I already wrote last year about the lovely Christmas Market taking place in central Italy (Candelara), mostly known for the many candles displayed.
Those of you who know me a bit, also know that I am fond of rites. So, last Saturday our family attended again the event ‘Candele a Candelara’ wandering through the stalls and enjoying the sight (and sweet fragrance) of hand-made candles: beeswax candles, scented candles, Christmas candles, candles made with pressed flowers or fruit (mostly oranges).
One craftsman attracted my attention: Paolo Cardinali, a beekeeper who creates candles using pure beeswax. His candles have the sweetest perfume. Maybe because, as he writes, he works hard to create natural products and he believes that by doing so he is contributing to a better world.
The little hilltop village of Candelara turns into real magic when during the event, soon after sunset, all electrical lights are turned off and the only illumination you get is provided by candles.
Last Saturday we mainly went there to attend the Bagpipe concert performed by the excellent Bazzano Castle Pipe Band, a band of bagpipes and percussion (Scottish pipes but Italian players!) where a very good friend of mine plays.
In Italy we are not used to the beautiful and powerful sound of bagpipes (no wonder they were used in regiments of the British Armed Force until World War I). The humbler ‘zampogna’ (Italian double chantered pipe) is a more familiar sound to us living in central Italy. We did see two ‘zampogna’ players in Candelara and they are portrayed in the picture below. With all due respect, if I had been a zampogna player I think I would have not showed up knowing a bagpipe band was invited too 😉
If you wish to know more about the event: here is the full programme (the initiative takes place on week-ends until Dec. 11th).
How extraordinary! How has there come to be a pipe band there?
The Bazzano Castle Pipe Band is from around Bologna. On their website I did not find a section on why they started playing an instrument that you hardly find in Italy! However I was very glad they were invited to play in Candelara!
What a beautiful day out Simona! I can imagine what those bagpipes sound like! Groups play bagpipes in Spain too– In Galacia (northwest corner)– so they must have migrated down there as well. I would have liked to be with you when the candles were lighting the night! It does sound magical!! One year when we lived in Madrid, Larry went to Rome with a friends visiting and went to a Christmas market there. He brought me a children’s book — Natale! We read it eery year (pretty close to Spanish!!) Fun to read about your day out friend. How is your Christmas preparations?? Do you bake there for Christmas? We are having parties with friends here– so yesterday I baked 260 cookies. fun. OK, well hugs to you form here. thanks for the fun post Simona!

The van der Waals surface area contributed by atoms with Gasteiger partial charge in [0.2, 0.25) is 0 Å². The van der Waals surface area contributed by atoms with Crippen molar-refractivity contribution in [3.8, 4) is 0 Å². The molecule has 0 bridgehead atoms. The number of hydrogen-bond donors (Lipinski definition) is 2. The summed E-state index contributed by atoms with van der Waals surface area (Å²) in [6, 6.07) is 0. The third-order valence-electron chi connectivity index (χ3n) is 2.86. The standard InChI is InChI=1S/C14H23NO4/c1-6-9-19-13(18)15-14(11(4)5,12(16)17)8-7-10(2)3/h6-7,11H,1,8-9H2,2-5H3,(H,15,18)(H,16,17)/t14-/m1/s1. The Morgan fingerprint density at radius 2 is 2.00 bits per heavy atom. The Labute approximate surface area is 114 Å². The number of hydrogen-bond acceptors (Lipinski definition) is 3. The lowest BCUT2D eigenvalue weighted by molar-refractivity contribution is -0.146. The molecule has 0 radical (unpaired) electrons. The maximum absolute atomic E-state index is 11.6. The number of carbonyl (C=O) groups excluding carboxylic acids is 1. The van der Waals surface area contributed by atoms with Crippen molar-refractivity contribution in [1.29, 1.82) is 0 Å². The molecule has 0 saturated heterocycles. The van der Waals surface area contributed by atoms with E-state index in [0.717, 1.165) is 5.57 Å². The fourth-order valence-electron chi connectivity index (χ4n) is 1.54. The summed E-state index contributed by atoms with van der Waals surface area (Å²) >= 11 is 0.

Hi Rhonda! 260 cookies… WOW! Congratulations 🙂 I am not that good at Christmas cakes (panettone or pandoro) but I love baking cookies with my daughter Costanza! Especially if friends are in sight 😉 Torrone is also typical at Christmas: nougat with honey and roasted nuts… I love the hard kind, the one that almost breaks your teeth 🙂 How lovely your story about the Christmas Italian children’s book! I know that bagpipes are popular in some parts of Spain. I also read that the origin of bagpipes is controversial… Anyway they do sound great! Hugs from Italy and have a nice party time with your friends. They are lucky to have you to take care of them with lots of homemade cookes! xoxo
Hi Simona– love the description of all the treats in Italy this time of year… We loved Turron in Spain. At the old fashioned market the vendor had huge block of tureen and would slice off chunks and wrap it in paper and sell it by the kilo. And there is a store here that sells Spanish & Italian turron– It’s a little expensive, but I get a box every year to share with the kids at Christmas! Hope you’re enjoying cookie baking and beautiful eating this Christmas season… I’m sure it’s a lovely time of year there. blessings. xo
Hi Rhonda, I always love it to hear your passionate recollections of life in Spain! I guess I did not know that ‘torrone’ was popular in Spain too (turron)! I may try our family own this year… It depends on Walter: he is the real cook of the family 🙂 Before Christmas he makes his famous (among our friends) ‘Liquore al cioccolato’ – a secret recipe he is very proud of! And all of us around him are very thankful for that ‘secret’ recipe 🙂 Love and hugs
I agree Simona–that’s one of the sweet things of Christmas, foods that we come back to every year. I’d love to test you husband’s secret recipe! I make loads of cookies and last week I emailed all our kids and asked which ones they want me to make for this year– so I have my list and am baking away to be ready for when they all come home! Hope all your preparations are going well… Christmas hugs from here!
[…] course, many are the initiatives organized by local associations (I’m thinking here of ‘Candele a Candelara’ – ‘Candles in Candelara’ engaging tourists from all Italy over a few week-ends […]